Full Content is available to subscribers

Subscribe/Learn More  >

Study of Medium-Btu Fueled Gas Turbine Combustion Technology for Reducing Both Fuel-NOx and Thermal-NOx Emissions in Oxygen-Blown IGCC

[+] Author Affiliations
Takeharu Hasegawa, Mikio Sato, Yasunari Katsuki, Tohru Hisamatsu

Central Research Institute of Electric Power Industry, Yokosuka-shi, Kanagawa-ken, Japan

Paper No. GT2002-30666, pp. 239-256; 18 pages
  • ASME Turbo Expo 2002: Power for Land, Sea, and Air
  • Volume 1: Turbo Expo 2002
  • Amsterdam, The Netherlands, June 3–6, 2002
  • Conference Sponsors: International Gas Turbine Institute
  • ISBN: 0-7918-3606-1 | eISBN: 0-7918-3601-0
  • Copyright © 2002 by ASME


In order to improve the thermal efficiency of the oxygen-blown IGCC (Integrated Gasification Combined Cycle) for stricter environmental standards and cost-effective option, it is necessary to adopt the hot/dry gas cleaning system. In this system, the flame temperature of medium-btu gasified fuel is higher and so NOx production from nitrogen fixation is expected to increase significantly. Also the gasified fuel contains fuel nitrogen, such as ammonia, in the case of employing the hot/dry gas cleaning system. This ammonia is easily oxidized into fuel-NOx in the combustor. For contribution to the protection of the environment and low cost operations of all kinds of oxygen-blown IGCC, low NOx combustion technology for reducing both the fuel-NOx and thermal-NOx emission has to be developed. In this paper, we clarified effectiveness of applying both the two-stage combustion and the nitrogen injection, and the useful engineering guidelines for the low-NOx combustor design of oxygen-blown gasified, medium-btu fuels. Main results obtained are as follows: (1) Based on the fundamental combustion tests using the small diffusion burner, we clarified that equivalence ratio at the primary combustion zone has to be adjusted due to the fuel conditions, such as methane concentration, CO/H2 molar ratio, and calorific values of gasified fuels in the case of the two-stage combustion method for reducing fuel-NOx emission. (2) From the combustion tests of the medium-btu fueled combustor the two-stage combustion with nitrogen direct injection into the combustor results in reduction of NOx emission to 80ppm (corrected at 16% O2) or less, the conversion rate of ammonia to NOx was 35% under the gas turbine operational conditions for IGCC in the case where fuel contains 3% of methane and 2135ppm of ammonia. By means of nitrogen direct injection, the thermal efficiency of the plant improved by approximately 0.3 percent (absolute), compared with a case where nitrogen is premixed with gasified fuel. The CO emission concentration decreased drastically, as low as 20ppm, or combustion efficiency was kept higher than 99.9%. Furthermore, based on the fundamental combustion tests’ results, the ammonia conversion rate is expected to decrease to 16% and NOx emission to 26ppm in the case of gasified fuel that contains 0.1% methane and 500ppm of ammonia. From the above results, it is clarified that two-stage combustion method with nitrogen injection is very effective for reducing both the fuel-NOx and thermal-NOx emissions at once in IGCC and it shows the bright prospects for low NOx and stable combustion technology of the medium-btu fuel.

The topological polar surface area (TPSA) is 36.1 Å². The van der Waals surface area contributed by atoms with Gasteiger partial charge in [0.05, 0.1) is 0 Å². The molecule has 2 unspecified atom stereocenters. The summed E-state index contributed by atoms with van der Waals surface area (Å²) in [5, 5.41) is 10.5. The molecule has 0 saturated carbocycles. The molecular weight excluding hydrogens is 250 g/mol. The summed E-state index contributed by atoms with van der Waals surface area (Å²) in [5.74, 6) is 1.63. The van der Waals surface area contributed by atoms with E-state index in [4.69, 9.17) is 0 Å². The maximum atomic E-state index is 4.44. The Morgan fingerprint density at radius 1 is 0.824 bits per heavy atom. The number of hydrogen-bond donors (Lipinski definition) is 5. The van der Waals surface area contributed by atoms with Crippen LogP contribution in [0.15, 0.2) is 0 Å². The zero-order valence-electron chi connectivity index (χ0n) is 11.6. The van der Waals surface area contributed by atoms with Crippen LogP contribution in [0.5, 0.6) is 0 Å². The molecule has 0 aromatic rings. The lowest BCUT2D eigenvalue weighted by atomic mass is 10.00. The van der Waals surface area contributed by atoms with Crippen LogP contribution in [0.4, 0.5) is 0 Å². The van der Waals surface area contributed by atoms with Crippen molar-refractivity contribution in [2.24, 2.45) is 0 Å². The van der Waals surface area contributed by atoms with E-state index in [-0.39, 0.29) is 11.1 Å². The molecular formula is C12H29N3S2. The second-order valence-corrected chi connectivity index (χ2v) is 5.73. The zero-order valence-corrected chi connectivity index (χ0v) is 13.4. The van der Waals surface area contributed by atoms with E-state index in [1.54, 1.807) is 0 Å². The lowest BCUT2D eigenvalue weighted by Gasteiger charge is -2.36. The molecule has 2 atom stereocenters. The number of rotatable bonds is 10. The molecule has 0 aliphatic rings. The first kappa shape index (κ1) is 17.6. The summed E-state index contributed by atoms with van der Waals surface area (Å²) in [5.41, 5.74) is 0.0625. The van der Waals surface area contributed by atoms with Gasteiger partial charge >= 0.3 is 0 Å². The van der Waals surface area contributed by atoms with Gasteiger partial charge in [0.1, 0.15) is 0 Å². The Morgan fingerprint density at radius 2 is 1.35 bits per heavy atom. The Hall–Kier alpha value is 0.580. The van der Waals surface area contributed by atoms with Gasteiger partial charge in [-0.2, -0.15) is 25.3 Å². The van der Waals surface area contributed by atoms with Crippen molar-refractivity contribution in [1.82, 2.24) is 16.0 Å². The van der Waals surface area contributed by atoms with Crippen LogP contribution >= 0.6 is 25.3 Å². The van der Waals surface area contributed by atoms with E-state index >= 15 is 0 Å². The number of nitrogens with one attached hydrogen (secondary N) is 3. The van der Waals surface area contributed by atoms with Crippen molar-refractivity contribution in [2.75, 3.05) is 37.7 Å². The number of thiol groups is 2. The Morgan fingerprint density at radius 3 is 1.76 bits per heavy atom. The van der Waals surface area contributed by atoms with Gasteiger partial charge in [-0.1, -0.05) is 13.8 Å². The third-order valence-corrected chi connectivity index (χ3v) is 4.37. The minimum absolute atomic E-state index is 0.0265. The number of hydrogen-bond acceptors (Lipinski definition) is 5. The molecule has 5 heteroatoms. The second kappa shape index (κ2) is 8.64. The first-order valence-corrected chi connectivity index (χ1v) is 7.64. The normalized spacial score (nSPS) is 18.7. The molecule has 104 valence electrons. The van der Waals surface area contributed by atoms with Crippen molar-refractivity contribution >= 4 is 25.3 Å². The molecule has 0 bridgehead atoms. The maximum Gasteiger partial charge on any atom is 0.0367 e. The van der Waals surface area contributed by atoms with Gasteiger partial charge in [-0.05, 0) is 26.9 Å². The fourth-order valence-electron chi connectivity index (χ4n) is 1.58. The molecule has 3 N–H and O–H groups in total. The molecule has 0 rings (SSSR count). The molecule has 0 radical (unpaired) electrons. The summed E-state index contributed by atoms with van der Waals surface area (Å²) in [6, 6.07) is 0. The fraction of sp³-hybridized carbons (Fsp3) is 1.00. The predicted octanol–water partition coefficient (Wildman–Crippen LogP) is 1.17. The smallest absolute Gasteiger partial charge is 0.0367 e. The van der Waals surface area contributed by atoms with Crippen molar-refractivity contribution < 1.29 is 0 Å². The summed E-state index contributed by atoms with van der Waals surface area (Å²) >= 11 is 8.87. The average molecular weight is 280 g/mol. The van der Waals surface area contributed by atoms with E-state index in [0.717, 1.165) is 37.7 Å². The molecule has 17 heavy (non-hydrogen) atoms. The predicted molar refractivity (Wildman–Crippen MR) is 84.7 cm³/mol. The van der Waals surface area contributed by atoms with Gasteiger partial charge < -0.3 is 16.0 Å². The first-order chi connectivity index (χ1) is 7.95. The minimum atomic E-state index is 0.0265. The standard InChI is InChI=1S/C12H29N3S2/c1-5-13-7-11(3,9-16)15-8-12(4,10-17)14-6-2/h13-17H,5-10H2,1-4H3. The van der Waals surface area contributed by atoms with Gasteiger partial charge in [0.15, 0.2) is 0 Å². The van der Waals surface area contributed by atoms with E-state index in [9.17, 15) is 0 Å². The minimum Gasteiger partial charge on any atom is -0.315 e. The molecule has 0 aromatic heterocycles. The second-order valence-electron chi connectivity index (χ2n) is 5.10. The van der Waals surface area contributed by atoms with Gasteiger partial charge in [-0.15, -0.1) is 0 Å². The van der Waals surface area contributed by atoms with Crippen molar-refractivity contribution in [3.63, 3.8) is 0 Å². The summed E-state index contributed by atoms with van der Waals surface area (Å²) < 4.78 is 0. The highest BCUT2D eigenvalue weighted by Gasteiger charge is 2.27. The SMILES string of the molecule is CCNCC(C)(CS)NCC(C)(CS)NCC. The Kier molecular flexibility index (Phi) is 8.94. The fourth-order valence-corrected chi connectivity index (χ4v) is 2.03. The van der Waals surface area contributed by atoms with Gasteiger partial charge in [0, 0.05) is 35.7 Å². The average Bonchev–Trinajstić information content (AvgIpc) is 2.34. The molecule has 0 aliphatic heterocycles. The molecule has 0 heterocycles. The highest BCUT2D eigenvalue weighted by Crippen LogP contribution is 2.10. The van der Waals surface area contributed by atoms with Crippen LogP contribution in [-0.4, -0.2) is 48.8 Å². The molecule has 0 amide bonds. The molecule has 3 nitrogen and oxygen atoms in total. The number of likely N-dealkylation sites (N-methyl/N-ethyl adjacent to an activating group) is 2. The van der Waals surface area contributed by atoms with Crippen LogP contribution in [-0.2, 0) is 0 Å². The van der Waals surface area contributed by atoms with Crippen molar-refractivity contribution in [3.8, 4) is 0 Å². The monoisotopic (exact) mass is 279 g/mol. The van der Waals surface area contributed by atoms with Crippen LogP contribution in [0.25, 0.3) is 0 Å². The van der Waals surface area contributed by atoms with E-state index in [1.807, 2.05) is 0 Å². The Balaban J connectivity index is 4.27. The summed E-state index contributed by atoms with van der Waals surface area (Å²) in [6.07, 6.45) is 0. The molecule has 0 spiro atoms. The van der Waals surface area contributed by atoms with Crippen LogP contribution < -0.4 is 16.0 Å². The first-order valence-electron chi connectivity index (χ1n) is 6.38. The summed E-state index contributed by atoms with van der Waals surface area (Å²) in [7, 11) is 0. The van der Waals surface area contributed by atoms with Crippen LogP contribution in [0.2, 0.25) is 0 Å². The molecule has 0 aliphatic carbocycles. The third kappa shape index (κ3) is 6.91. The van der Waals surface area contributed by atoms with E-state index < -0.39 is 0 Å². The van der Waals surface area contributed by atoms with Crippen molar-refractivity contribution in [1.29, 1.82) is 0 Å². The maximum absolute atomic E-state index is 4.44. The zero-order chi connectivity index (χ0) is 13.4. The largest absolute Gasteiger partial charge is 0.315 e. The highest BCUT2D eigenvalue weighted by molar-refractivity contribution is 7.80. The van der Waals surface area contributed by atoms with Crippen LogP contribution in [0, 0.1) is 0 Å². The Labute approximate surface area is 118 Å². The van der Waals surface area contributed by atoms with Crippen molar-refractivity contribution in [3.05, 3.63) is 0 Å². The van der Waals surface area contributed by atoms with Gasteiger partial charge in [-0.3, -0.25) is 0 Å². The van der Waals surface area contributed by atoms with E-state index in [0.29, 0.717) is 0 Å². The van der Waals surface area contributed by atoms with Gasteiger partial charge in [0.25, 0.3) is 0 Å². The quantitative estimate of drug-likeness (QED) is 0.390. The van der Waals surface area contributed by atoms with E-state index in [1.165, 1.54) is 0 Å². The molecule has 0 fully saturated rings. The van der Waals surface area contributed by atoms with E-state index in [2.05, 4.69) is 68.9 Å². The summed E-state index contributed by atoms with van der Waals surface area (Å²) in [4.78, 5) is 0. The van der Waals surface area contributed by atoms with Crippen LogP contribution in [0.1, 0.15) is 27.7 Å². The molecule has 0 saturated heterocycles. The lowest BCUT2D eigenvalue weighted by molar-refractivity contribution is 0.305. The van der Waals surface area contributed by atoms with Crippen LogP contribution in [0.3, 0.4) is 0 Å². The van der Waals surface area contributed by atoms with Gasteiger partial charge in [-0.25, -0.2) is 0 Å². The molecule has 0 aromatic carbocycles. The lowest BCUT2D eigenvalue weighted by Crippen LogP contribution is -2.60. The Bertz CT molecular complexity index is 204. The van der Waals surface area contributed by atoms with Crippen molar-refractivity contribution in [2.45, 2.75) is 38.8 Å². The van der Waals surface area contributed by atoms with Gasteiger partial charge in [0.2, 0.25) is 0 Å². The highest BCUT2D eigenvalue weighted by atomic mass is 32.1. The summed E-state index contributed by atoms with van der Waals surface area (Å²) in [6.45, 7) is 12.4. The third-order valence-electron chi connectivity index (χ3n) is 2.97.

Copyright © 2002 by ASME



Interactive Graphics


Country-Specific Mortality and Growth Failure in Infancy and Yound Children and Association With Material Stature

Use interactive graphics and maps to view and sort country-specific infant and early dhildhood mortality and growth failure data and their association with maternal

Citing articles are presented as examples only. In non-demo SCM6 implementation, integration with CrossRef’s "Cited By" API will populate this tab (http://www.crossref.org/citedby.html).

Some tools below are only available to our subscribers or users with an online account.

Related Content

Customize your page view by dragging and repositioning the boxes below.

Related eBook Content
Topic Collections

Sorry! You do not have access to this content. For assistance or to subscribe, please contact us:

  • TELEPHONE: 1-800-843-2763 (Toll-free in the USA)
  • EMAIL: asmedigitalcollection@asme.org
Sign In